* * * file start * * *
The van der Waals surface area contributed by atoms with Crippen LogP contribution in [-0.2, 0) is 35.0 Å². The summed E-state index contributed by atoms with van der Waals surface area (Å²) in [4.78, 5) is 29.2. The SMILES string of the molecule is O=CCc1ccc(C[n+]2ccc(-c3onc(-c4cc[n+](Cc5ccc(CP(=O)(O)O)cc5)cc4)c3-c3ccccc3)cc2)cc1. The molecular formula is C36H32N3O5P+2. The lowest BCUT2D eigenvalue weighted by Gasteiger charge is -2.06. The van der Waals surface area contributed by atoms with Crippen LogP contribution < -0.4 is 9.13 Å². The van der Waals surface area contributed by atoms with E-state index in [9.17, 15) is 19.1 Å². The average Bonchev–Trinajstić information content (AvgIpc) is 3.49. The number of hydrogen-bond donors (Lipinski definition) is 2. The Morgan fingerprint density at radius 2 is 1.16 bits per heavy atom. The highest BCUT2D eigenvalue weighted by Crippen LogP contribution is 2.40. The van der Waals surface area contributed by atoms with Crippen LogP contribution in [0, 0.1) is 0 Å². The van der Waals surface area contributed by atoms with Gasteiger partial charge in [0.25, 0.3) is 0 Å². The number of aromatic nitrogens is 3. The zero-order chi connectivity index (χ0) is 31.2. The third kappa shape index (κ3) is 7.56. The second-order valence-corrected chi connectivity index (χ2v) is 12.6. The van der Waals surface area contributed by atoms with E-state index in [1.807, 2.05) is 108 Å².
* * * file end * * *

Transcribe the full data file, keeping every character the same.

The van der Waals surface area contributed by atoms with Crippen LogP contribution in [-0.2, 0) is 35.0 Å². The summed E-state index contributed by atoms with van der Waals surface area (Å²) in [4.78, 5) is 29.2. The SMILES string of the molecule is O=CCc1ccc(C[n+]2ccc(-c3onc(-c4cc[n+](Cc5ccc(CP(=O)(O)O)cc5)cc4)c3-c3ccccc3)cc2)cc1. The molecular formula is C36H32N3O5P+2. The lowest BCUT2D eigenvalue weighted by Gasteiger charge is -2.06. The van der Waals surface area contributed by atoms with Crippen LogP contribution < -0.4 is 9.13 Å². The van der Waals surface area contributed by atoms with E-state index in [9.17, 15) is 19.1 Å². The average Bonchev–Trinajstić information content (AvgIpc) is 3.49. The number of hydrogen-bond donors (Lipinski definition) is 2. The Morgan fingerprint density at radius 2 is 1.16 bits per heavy atom. The highest BCUT2D eigenvalue weighted by Crippen LogP contribution is 2.40. The van der Waals surface area contributed by atoms with Crippen LogP contribution in [0, 0.1) is 0 Å². The van der Waals surface area contributed by atoms with Gasteiger partial charge in [0.25, 0.3) is 0 Å². The number of aromatic nitrogens is 3. The zero-order chi connectivity index (χ0) is 31.2. The third kappa shape index (κ3) is 7.56. The second-order valence-corrected chi connectivity index (χ2v) is 12.6. The van der Waals surface area contributed by atoms with E-state index in [1.807, 2.05) is 108 Å².